It's like No Impact Man - but the connections all lead back to birds. I'd read No Impact Man a few years ago and was wondering why birders didn't see the connections. It was a bit more preachy and assumed that folks could afford the changes; 101 Ways doesn't make you feel guilty for only being able to make little changes here and there, it makes you ponder the options under your nose without the sense of "MY LIFE HAS BEEN ALL WRONG" that some conservation minded books seem to imply.

Indispensable. For everyone. And with an excellent reference collection in the back.

Five stars.

Disclaimer: Laura Erickson is someone I had heard of, sort-of-knew on Facebook, and then visited us during her Conservation Big Year; we clicked, we nerded out, she bestowed upon us a copy of her National Geographic Pocket Guide to the Birds of North America (an excellent 'hook' book - doesn't cover all species in the area, but is user friendly and certainly appropriate for non-birding audiences!) and next thing I know, there's a copy of 101 Ways in the mail for me.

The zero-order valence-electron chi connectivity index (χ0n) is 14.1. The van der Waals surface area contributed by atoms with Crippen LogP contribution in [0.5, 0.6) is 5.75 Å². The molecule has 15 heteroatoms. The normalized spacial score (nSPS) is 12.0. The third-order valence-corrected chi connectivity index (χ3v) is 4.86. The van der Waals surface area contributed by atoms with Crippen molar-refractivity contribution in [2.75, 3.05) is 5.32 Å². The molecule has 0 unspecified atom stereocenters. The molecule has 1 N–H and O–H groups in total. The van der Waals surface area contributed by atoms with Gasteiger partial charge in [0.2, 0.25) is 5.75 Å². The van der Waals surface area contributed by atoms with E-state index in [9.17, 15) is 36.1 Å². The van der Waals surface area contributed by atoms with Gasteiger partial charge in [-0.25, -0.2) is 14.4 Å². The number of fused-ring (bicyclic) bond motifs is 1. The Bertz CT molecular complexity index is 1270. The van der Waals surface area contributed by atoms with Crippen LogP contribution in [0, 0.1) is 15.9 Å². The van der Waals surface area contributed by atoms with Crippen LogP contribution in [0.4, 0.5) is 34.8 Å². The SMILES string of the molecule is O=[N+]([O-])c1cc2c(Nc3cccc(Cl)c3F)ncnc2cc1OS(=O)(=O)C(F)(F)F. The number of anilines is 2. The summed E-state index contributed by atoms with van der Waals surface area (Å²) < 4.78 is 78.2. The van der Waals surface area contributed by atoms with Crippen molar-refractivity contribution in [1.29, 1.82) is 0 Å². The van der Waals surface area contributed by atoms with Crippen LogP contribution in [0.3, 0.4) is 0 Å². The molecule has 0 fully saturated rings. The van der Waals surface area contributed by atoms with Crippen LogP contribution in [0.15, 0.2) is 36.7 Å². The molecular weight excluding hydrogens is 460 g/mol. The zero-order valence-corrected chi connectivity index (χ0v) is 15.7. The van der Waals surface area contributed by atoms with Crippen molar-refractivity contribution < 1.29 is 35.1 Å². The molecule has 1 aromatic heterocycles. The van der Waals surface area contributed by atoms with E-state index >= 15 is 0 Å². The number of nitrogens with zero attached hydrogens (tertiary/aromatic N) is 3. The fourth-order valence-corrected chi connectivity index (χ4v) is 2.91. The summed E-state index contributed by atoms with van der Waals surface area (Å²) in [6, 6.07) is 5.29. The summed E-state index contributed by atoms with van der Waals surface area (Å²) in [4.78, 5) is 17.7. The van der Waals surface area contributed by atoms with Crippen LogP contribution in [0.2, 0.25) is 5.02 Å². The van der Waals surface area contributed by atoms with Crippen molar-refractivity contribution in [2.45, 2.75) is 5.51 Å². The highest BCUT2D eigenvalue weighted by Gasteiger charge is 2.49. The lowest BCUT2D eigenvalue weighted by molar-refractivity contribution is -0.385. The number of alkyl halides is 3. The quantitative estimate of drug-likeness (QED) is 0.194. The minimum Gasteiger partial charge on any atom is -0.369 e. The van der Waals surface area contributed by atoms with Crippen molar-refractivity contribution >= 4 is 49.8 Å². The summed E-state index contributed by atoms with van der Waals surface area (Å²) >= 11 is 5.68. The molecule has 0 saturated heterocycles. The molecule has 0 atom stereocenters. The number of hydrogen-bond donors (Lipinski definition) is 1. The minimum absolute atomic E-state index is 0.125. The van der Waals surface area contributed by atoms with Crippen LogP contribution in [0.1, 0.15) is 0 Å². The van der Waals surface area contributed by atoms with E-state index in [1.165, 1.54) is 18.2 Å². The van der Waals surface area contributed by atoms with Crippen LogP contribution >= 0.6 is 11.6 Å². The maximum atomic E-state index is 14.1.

fox-a-day #1

Welcome to the first post of many yet to come!

We've scheduled a series of fox-a-day* posts to cover for us while we're out of the region. Our absence guarantees that notable species will be found - we heard about Tufted Flycatcher when we were in the Kansas City, MO airport, and heard about Nutting's Flycatcher while in Leakey, TX - but until we catch wind of those and are back in the region, we hope that our foxes will suffice.

* on Mondays, Wednesdays, and Fridays, so not really one per day, but we'd hate to swamp your inbox, feed, reader, or however you find our blog/our blog finds you!

Back in December!

Gray Fox, Marathon, TX - fall 2013

Monday, October 28, 2013

Chinati Checkerspot

28 October 2013
Marathon, Brewster Co.

Chinati Checkerspot (Chlosyne theona chinatiensis)


Chinati Checkerspot (Chlosyne chinatiensis)

Once considered its own separate species, C. chinatiensis, it is now considered by many, but not all, a subspecies of Theona Checkerspot C. theona.  Thus the subspecies name of Chlosyne theona chinatiensis.